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Episode 50 – The Best of 2012

Episode 50 - Best of 2012 (Artwork - D. Hixon)

Episode 50 – Best of 2012 (Artwork – D. Hixon)

The Best Albums

The Best Albums

of 2012

of 2012

Perseverance. Reaching episode #50 means a lot. I rekindled Visions of the Unexcused five years ago as a form of therapy. Repeatedly immersing myself into these podcasts served as a needed distraction. The magic of music has been with me in both high and low times, and my pursuit of new sounds has always been unquenchable. That’s the beauty of being a music freak, there is no finish line, there is no winner. There’s just the music and you.

Episode #50 is a celebration of my favorite albums of 2012. Episode #51 will be a celebration of the first 50 podcasts.

My earnest and sincere thanks for reading and listening. Here’s to 50 more.

#12: Tennis – Young & Old (Song: Origins)
#11: Divine Fits – A Thing Called Divine Fits (Song: Would That Not Be Nice)
#10: Jack White – Blunderbuss (Song: Hypocritical Kiss)
#9: Tame Impala – Lonerism (Song: Feel Like We Only Go Backwards)
#8: Cloud Nothings – Attack On Memory (Song: Our Plans)
#7: Porcelain Raft – Strange Weekend (Song: Drifting In And Out)
#6: Here We Go Magic – A Different Ship (Song: I Believe In Action)
#5: Ariel Pink’s Haunted Graffiti – Mature Themes (Song: Only In My Dreams)
#4: Fort Romeau – Kingdoms (Song: I Need U)
#3: Clark – Iradelphic (Song – Ghosted)
#2: Flying Lotus – Until The Quiet Comes (Song: Getting There feat. Niki Randa)
#1: Japandroids – Celebration Rock (Song: Continuous Thunder)

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New Album: Captain Murphy – Duality

Captain Murphy - Duality

Captain Murphy – Duality

A mysterious character calling himself Captain Murphy surfaced on Twitter and YouTube a few months ago and with each track released he excited and perplexed those following him. The music was reminiscent of the jazzy cartoon inspired production of Madlib, and when Earl Sweatshirt appeared on a track people began theorizing that this was a collaboration between Madlib and Odd Future. Last week, at the experimental hip hop and electronic LA club Low End Theory, Captain Murphy literally took off his mask to reveal his true identity, and to the delight of the crowd, it was the critically acclaimed producer Flying Lotus.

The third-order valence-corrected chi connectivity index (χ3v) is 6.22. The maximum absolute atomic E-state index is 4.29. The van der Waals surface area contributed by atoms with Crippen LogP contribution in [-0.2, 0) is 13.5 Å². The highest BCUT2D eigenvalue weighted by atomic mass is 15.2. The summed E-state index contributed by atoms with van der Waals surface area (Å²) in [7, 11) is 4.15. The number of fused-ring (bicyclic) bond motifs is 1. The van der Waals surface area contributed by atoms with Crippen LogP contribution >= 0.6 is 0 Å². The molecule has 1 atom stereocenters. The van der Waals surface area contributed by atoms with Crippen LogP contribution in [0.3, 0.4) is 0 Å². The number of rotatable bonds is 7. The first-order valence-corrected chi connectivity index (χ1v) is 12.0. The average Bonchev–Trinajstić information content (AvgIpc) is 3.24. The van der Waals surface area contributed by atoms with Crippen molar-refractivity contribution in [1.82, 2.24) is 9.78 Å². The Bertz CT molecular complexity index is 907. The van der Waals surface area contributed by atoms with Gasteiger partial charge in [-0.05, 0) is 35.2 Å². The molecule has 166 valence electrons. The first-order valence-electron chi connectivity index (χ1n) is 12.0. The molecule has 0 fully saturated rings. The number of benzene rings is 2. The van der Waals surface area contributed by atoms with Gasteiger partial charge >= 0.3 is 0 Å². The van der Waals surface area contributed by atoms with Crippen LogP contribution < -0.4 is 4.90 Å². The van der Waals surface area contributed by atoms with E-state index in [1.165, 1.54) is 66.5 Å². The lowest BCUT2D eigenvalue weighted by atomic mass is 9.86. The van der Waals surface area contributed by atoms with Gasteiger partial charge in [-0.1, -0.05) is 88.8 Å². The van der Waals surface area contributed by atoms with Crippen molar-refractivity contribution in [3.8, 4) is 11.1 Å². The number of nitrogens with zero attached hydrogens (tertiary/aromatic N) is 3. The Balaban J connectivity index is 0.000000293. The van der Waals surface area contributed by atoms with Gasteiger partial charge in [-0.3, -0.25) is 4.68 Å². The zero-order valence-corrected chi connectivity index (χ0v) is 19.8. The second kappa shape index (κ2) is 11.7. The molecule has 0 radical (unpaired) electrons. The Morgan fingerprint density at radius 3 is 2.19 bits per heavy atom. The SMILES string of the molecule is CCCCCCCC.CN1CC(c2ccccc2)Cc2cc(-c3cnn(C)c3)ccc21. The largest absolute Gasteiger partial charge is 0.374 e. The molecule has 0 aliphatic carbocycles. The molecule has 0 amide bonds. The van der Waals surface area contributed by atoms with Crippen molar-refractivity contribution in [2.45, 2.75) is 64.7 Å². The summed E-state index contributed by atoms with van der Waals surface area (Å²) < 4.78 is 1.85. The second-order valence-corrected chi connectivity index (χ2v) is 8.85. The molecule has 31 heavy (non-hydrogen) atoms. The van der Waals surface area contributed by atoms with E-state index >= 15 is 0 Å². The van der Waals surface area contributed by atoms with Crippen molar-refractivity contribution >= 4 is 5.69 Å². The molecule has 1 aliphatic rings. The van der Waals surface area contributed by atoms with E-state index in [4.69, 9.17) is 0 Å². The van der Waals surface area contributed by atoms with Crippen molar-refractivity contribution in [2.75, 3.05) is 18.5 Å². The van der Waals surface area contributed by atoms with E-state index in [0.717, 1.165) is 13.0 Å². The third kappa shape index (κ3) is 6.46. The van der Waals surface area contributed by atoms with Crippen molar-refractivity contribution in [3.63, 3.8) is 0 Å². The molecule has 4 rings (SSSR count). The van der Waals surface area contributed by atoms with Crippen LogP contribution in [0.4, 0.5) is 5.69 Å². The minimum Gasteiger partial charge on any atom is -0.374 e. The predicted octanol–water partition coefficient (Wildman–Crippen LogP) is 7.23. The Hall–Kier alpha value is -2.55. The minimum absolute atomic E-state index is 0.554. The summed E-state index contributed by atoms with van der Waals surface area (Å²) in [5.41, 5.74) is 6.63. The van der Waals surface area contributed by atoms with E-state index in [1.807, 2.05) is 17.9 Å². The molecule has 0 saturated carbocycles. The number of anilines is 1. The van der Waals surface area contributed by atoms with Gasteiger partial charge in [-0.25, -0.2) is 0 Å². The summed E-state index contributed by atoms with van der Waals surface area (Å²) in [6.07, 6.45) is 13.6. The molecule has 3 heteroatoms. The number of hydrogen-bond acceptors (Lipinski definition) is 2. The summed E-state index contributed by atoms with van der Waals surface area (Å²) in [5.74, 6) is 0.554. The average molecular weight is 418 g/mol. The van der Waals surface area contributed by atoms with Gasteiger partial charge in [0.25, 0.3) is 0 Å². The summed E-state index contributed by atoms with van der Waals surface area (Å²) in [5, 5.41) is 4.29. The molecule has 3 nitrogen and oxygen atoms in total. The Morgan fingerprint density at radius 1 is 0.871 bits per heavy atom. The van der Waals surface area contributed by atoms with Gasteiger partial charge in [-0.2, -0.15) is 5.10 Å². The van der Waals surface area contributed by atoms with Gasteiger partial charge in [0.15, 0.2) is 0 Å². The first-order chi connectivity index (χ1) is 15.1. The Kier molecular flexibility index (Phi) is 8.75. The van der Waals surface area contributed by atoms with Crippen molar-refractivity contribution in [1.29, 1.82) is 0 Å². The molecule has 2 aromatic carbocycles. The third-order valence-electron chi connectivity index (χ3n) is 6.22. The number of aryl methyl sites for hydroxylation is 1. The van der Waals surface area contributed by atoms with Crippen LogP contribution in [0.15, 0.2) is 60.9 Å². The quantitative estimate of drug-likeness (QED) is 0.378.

Hats off to Flying Lotus. Mystery is a hard thing to pull off in this hyper connected social age, and his ability to build a mythology around this alter ego was well played, especially given that he’s never rapped on record before. The music and production is top notch and stand toe-to-toe with some of MF Doom’s best work.

“Planet Earth – about to be recycled – your only chance to – survive, or evacuate – is to leave, with us.” Captain Murphy – Mighty Morphin Foreskin

Leave with us. This type of abandonment is needed to appreciate what Flying Lotus is doing on Duality. On “Mighty Morphin Foreskin” (below) there’s 70’s inspired soul, elephant horns, Homer Simpson dohs, Street Fighter II samples, and the above warning from a cult leader – and that’s not even half of what’s audible. Duality is d-e-n-s-e.

The theme of joining a cult is the wrapping paper that engulfs the entire album and is revisited throughout. Duality reeks of late night smoked out twisted television, and is a rewarding gift when opened. Experimental. Weird. Psychedelic. Paranoid. Bold. Fun. All these adjectives fit. It isn’t for everyone, but if you get it, you’ll love it, that’s part of the duality enshrouding this now revealed mystery.

Recommended If You Like: Madlib, Quasimoto, MF Doom, Madvillain, Flying Lotus, Stones Throw

Thanks to Pyramid Ghost for turning me on to this!